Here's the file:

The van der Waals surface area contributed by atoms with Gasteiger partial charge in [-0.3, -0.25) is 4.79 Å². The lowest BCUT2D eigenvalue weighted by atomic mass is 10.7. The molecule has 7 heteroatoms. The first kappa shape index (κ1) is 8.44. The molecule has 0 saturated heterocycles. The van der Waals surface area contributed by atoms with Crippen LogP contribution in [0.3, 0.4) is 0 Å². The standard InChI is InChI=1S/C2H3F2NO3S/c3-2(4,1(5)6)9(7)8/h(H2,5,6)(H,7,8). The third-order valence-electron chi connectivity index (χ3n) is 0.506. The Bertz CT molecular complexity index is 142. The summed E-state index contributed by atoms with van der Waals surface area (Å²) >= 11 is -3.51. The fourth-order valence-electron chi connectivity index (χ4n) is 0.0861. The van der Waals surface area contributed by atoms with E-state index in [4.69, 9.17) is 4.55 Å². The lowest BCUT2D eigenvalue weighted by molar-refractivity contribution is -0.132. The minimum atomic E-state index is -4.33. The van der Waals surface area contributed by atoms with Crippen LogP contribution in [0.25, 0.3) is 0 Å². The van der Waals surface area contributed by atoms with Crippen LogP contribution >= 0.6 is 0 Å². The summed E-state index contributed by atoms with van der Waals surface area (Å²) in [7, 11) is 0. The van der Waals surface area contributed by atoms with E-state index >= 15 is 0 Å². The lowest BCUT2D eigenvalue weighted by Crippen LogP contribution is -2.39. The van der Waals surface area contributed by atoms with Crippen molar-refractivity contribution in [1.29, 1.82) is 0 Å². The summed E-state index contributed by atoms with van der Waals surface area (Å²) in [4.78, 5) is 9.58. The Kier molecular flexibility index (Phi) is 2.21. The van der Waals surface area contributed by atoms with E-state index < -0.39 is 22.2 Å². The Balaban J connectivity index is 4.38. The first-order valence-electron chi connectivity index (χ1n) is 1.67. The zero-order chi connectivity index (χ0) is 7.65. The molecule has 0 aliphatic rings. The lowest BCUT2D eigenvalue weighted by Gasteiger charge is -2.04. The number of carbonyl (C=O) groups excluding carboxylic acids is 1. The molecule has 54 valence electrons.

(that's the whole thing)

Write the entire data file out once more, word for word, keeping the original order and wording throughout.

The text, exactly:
The van der Waals surface area contributed by atoms with Gasteiger partial charge in [-0.3, -0.25) is 4.79 Å². The lowest BCUT2D eigenvalue weighted by atomic mass is 10.7. The molecule has 7 heteroatoms. The first kappa shape index (κ1) is 8.44. The molecule has 0 saturated heterocycles. The van der Waals surface area contributed by atoms with Crippen LogP contribution in [0.3, 0.4) is 0 Å². The standard InChI is InChI=1S/C2H3F2NO3S/c3-2(4,1(5)6)9(7)8/h(H2,5,6)(H,7,8). The third-order valence-electron chi connectivity index (χ3n) is 0.506. The Bertz CT molecular complexity index is 142. The summed E-state index contributed by atoms with van der Waals surface area (Å²) >= 11 is -3.51. The fourth-order valence-electron chi connectivity index (χ4n) is 0.0861. The van der Waals surface area contributed by atoms with E-state index in [4.69, 9.17) is 4.55 Å². The lowest BCUT2D eigenvalue weighted by molar-refractivity contribution is -0.132. The minimum atomic E-state index is -4.33. The van der Waals surface area contributed by atoms with Crippen LogP contribution in [0.25, 0.3) is 0 Å². The van der Waals surface area contributed by atoms with Crippen LogP contribution >= 0.6 is 0 Å². The summed E-state index contributed by atoms with van der Waals surface area (Å²) in [7, 11) is 0. The van der Waals surface area contributed by atoms with E-state index >= 15 is 0 Å². The lowest BCUT2D eigenvalue weighted by Crippen LogP contribution is -2.39. The van der Waals surface area contributed by atoms with Crippen molar-refractivity contribution in [1.29, 1.82) is 0 Å². The summed E-state index contributed by atoms with van der Waals surface area (Å²) in [4.78, 5) is 9.58. The Kier molecular flexibility index (Phi) is 2.21. The van der Waals surface area contributed by atoms with E-state index < -0.39 is 22.2 Å². The Balaban J connectivity index is 4.38. The first-order valence-electron chi connectivity index (χ1n) is 1.67. The zero-order chi connectivity index (χ0) is 7.65. The molecule has 0 aliphatic rings. The lowest BCUT2D eigenvalue weighted by Gasteiger charge is -2.04. The number of carbonyl (C=O) groups excluding carboxylic acids is 1. The molecule has 54 valence electrons.